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Amid controversy, Govt takes back building housing KPC and the Club ceases to exist

Srinagar: The developments surrounding Kashmir Press Club (KPC) from past few days took a dramatic turn on Monday as the government cancelled the allotment of the building that was housing the Club.

The controversy started on Saturday, Jan 15, when a group of journalists took over the KPC management accusing the incumbent management body ‘of holding to the premises illegally and deferring the elections.’

Interestingly, the incumbent managing body had a day earlier (Friday) announced elections following, what is said, “re-registration of the body under Society Registration Act.”

However, hours after the incumbent body announced elections to be held on Feb 15, the concerned government authorities put the re-registration into abeyance following which, on the next day, a group of local journalists took over the Club and announced an interim managing body.

In the backdrop of these developments, an official spokesman in a statement issued here today said that KPC as a registered body has ceased to exist and its managing body too has come to a legal closure on 14 July 2021, the date on which its tenure came to an end.

“In its failure to register itself under the central Societies of Registration Act, further compounded by its failure to hold elections to constitute a new managing body, some individuals of the erstwhile club have been committing illegalities on several counts, least of which are false portrayal of being owner-managers of an entity which is no longer in legal vogue,” said the spokesman.

The spokesman further said that some other members have created an interim body using the same banner suggesting a ‘takeover’, adding, “However, since the original KPC itself has ceased to exist as registered body, the question of any interim body is rendered infructuous. In these circumstances, issuing of notices and communication by any group using the rubric of erstwhile Kashmir Press Club is illegal,”.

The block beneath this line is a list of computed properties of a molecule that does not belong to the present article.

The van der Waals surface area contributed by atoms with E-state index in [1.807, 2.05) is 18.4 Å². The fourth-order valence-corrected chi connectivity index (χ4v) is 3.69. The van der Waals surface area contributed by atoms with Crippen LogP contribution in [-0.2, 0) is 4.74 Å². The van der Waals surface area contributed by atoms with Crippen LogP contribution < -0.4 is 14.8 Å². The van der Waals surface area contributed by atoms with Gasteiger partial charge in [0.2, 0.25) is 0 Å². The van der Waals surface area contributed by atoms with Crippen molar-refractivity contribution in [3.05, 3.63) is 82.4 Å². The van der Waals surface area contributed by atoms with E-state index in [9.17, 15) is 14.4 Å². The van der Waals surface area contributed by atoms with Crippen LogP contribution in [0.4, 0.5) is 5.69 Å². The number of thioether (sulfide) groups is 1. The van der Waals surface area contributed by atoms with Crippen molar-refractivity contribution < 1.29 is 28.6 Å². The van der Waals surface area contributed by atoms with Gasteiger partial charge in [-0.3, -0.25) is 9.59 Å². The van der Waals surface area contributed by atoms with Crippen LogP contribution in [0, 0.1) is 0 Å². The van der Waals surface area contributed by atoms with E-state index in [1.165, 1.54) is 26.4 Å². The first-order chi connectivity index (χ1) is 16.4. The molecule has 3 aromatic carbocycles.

“…in view of the reports in social media and other sources indicating a potential law and order situation including a threat of breach of peace and the safety of bonafide journalists, an intervention has become necessary,” said the spokesman, adding, “… it has been decided that the allotment of the premises at Polo View in view of the now deregistered Kashmir Press Club be cancelled and control of land and buildings situated at Polo View Srinagar which belongs to the Estates Department be reverted back to the said Department.”

The spokesman further said that the government is committed to a free and fair press and believes that journalists are entitled to all facilities, including a place for professional, educational, social, cultural, recreational and welfare activities.

“It also hopes that a duly registered bona fide society of all journalists shall be constituted as soon as possible and the same shall be able to approach the government for reallocation of the premises,” said the spokesman.

It may be mentioned here that several media bodies including Editors Guild of India, Press Club of India, Mumbai Press Club had taken strong note of taking over of the KPC by the interim body.These media bodies alleged that the takeover was illegal and undemocratic as it was done in the protection of police.

… and who will refund our money, say members